A deeper look at the great feast - from a Native American perspective
And then there’s Thanksgiving, a day rooted in false narratives that actively and continuously contribute to the erasure of Indigenous people.
As our nation collectively shifts focus from the recent nightmarish elections to the impending national and religious holidays, Native Americans comprise a demographic that has been largely left out of both conversations, as we have been for the past 524 years. While many are struggling to find solid ground after Donald Trump’s victory, hundreds of Indigenous people and their allies are quite literally fighting on the front lines at Standing Rock Reservation in North Dakota.
In case you missed the news (and the thousands of faux Facebook check-ins), Dakota Access Pipeline construction is threatening the sovereignty and health of not only the members of the Standing Rock Lakota and Dakota Sioux, whose reservation lies close to the banks of the Missouri River, but also the millions of non-tribal folks throughout the Midwest that depend on the river for drinking water.
I often get asked if, as a Native American, I celebrate Thanksgiving, and this year is no exception. In light of social media, many colleagues and acquaintances have, for the first time, taken an interest in my culture and beliefs. To put it bluntly: yes, my family and I and many others do celebrate Thanksgiving. But in a much more purposeful way than most Americans.
First, we know the real stories behind Thanksgiving. There are a handful of theories on when the legendary meal first took place, and what the reasoning was behind it, but general consensus is that the fairy tale we’re told is a mish-mash of them all, created by President Lincoln as a public relations stunt to improve morale during the Civil War. (Side note: on December 29, 1862, Lincoln ordered the largest mass execution in the history of the United States, sentencing 38 Dakota men to be hanged after a bloody conflict with white settlers.)
One Thanksgiving conception theory is that in 1621, the Wampanoag, who had signed a treaty with the Plymouth settlers to protect each other, heard the settlers’ guns and cannons going off, and 90 warriors showed up to aid in what they thought was an ambush. Turns out, the settlers were simply celebrating their first successful harvest, and so the warriors joined in the celebrations.
Another more gruesome theory is that the feast was again a celebration for the settlers, but this time because a band of men had just returned from massacring 700 Pequot men, women and children. To this day, the Pequot and other New England area tribes commemorate this as the Day of Mourning.
All that being said, my family and many other Indigenous families around the country do give thanks on the fourth Thursday of November. We are thankful that we can simply be together, as descendants of genocide survivors, and that we have more than enough food on our table to not only survive, but thrive. We acknowledge that many of our Native brothers and sisters do not have this luxury; we pray for them and commit ourselves to helping in any way we can.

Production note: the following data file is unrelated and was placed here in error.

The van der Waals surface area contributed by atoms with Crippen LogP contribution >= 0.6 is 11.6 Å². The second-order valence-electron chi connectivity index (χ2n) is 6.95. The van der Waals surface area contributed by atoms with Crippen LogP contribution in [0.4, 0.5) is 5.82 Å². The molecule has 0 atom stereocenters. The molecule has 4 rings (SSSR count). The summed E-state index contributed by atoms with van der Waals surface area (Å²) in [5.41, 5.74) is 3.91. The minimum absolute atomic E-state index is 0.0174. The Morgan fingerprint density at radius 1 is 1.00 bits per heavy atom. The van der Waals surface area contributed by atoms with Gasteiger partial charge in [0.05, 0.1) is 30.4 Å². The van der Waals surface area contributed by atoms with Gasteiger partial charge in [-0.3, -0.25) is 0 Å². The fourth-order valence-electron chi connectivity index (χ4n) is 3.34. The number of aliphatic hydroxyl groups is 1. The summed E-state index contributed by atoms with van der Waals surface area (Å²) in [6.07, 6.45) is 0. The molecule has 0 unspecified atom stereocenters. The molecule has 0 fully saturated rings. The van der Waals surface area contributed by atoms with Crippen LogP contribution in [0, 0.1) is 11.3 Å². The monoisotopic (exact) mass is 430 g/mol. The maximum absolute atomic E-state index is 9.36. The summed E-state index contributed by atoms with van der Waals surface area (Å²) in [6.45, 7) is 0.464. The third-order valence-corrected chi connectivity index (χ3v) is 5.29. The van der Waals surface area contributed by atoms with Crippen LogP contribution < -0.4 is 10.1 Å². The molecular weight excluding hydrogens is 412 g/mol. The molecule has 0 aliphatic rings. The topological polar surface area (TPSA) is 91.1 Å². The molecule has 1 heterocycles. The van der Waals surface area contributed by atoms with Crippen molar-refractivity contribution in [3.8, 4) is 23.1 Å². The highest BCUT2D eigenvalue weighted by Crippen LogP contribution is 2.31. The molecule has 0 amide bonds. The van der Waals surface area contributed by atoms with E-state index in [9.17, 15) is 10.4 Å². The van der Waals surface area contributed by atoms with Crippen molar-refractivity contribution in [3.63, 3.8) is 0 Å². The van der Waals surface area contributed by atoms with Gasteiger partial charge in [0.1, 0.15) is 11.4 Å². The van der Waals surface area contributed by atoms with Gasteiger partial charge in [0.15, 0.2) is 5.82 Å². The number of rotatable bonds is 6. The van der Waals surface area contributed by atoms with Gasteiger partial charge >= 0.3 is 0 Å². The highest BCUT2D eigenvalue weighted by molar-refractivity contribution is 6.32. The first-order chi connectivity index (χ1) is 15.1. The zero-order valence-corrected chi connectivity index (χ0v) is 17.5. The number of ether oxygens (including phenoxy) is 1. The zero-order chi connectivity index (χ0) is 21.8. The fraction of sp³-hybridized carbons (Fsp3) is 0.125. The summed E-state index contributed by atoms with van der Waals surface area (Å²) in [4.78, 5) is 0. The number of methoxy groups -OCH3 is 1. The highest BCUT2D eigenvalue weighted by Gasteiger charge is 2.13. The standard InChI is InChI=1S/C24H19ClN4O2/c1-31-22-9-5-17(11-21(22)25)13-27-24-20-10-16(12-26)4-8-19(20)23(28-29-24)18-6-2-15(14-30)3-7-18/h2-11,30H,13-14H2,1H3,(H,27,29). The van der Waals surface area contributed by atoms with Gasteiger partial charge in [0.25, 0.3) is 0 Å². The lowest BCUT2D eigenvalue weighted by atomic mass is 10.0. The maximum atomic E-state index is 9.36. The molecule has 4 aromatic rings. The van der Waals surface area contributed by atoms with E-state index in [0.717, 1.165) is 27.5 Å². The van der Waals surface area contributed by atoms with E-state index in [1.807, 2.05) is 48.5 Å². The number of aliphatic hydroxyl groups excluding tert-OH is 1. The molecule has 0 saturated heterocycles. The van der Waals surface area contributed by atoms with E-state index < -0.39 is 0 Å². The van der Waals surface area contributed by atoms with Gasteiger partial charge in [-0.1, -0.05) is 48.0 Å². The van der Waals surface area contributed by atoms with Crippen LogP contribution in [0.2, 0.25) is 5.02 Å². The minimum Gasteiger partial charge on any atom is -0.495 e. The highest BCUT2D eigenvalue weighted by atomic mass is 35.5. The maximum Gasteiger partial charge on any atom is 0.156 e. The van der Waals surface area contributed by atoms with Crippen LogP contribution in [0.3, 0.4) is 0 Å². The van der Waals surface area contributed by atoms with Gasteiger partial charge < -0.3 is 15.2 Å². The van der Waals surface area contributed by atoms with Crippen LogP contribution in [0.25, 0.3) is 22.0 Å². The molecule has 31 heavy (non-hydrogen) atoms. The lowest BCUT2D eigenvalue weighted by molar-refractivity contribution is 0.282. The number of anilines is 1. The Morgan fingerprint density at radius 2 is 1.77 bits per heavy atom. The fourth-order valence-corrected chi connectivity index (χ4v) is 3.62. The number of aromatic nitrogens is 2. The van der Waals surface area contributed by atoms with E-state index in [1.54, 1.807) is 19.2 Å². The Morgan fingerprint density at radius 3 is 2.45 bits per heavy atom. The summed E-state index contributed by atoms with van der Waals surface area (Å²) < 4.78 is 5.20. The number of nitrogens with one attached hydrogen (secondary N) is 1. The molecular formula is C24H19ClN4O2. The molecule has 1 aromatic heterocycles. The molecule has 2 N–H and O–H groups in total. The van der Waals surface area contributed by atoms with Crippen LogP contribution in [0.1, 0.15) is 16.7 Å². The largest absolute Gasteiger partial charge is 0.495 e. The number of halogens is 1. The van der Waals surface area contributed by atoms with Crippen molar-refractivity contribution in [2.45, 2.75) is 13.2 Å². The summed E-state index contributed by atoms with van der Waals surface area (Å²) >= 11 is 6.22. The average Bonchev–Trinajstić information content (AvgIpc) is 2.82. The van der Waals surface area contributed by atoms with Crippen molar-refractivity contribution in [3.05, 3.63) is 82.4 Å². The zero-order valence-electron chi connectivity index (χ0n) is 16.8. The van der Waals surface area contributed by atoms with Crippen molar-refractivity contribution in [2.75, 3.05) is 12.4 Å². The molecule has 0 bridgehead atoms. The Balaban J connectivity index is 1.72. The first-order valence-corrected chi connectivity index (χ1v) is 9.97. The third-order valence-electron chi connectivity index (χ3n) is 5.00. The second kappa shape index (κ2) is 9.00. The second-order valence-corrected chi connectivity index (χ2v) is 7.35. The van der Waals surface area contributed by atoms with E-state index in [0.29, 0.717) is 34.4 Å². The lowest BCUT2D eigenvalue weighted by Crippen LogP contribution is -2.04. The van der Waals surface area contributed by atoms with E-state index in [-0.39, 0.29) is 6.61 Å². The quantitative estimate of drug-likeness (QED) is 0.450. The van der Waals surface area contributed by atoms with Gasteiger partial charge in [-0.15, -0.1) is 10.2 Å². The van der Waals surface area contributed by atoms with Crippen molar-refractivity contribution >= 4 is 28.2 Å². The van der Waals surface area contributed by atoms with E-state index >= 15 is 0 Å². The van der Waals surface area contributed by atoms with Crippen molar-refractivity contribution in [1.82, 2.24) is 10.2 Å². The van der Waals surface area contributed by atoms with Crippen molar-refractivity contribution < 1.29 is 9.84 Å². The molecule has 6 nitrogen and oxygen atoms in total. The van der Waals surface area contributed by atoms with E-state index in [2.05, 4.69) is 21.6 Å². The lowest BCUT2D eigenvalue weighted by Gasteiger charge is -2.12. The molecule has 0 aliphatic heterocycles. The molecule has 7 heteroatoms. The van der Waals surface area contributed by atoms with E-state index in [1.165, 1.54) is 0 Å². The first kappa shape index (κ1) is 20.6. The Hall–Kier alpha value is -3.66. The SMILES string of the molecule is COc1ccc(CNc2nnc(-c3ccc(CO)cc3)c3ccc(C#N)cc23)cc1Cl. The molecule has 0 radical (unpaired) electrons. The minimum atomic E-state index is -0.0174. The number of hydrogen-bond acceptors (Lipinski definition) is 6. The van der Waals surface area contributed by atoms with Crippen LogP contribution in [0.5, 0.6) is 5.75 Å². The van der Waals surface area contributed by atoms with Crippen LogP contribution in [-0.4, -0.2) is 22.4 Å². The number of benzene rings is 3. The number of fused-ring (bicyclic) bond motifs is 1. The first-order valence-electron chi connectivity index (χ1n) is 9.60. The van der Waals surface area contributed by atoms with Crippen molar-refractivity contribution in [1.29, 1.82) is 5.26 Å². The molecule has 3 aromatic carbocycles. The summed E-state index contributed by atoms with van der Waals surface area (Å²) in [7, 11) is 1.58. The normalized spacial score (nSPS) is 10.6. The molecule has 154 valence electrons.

In my family, we especially make sure to give thanks for each other, as we're largely isolated from our home communities in Wyoming, South Dakota and Minnesota. Atlanta, and the South in general, does not have a large Native community, thanks to Andrew Jackson's relocation policies in the early to mid 1800s. And even the communities that do exist here, while welcoming and relatable, are not members of our tribe, the Sicangu Lakota. Family, called tiospaye in Lakota, is hugely important in all Indigenous communities, but it becomes even more necessary when you can't pray with your relatives or make it home for ceremonies.
Giving thanks for each other may sound like something most American families do on Thanksgiving. But the difference is that we do this every day, in everything that we do, think or feel. The beauty of so many Indigenous cultures is what the Lakota call mitakuye oyasin, the idea that everything is connected, and that that connection is what balances good and bad, light and dark. Every rock, every wind gust, every blade of prairie grass, every drop of water, is intimately connected to our own bodies, spirits and minds.
Many Americans see Thanksgiving as being largely about food — after all, the myths surrounding the holiday spring from this historical feast. We know we should give thanks for food, as it keeps us alive, but food holds a deeper significance in so many Indigenous cultures.
To us, food is literally medicine. Western science seems to finally be catching up to this novel idea, that what you put in your body affects your wellbeing, and there is a resurgence of prioritizing traditional or ancestral foods in many Native communities. Much of this is a reaction to the fact that the U.S. government, after relocation and containment policies were finalized, supplied reservations with incredibly unhealthy food commodities for years, directly contributing to health epidemics such as diabetes and heart disease.
As Native communities return to ancestral teachings and traditional lifestyles, we grow stronger. Not just within our individual bodies, but as a community. Look no further than the growth of the prayer camps at Standing Rock, and you will see the strength our communities possess and the healing that comes from truly giving thanks.
So in light of recent events, this Thanksgiving, follow an Indigenous example: give thanks for your loved ones, your community, healthy food, clean water, and ancestors. But do more than make a list — truly show your gratitude by actively protecting the things that allow us all to exist.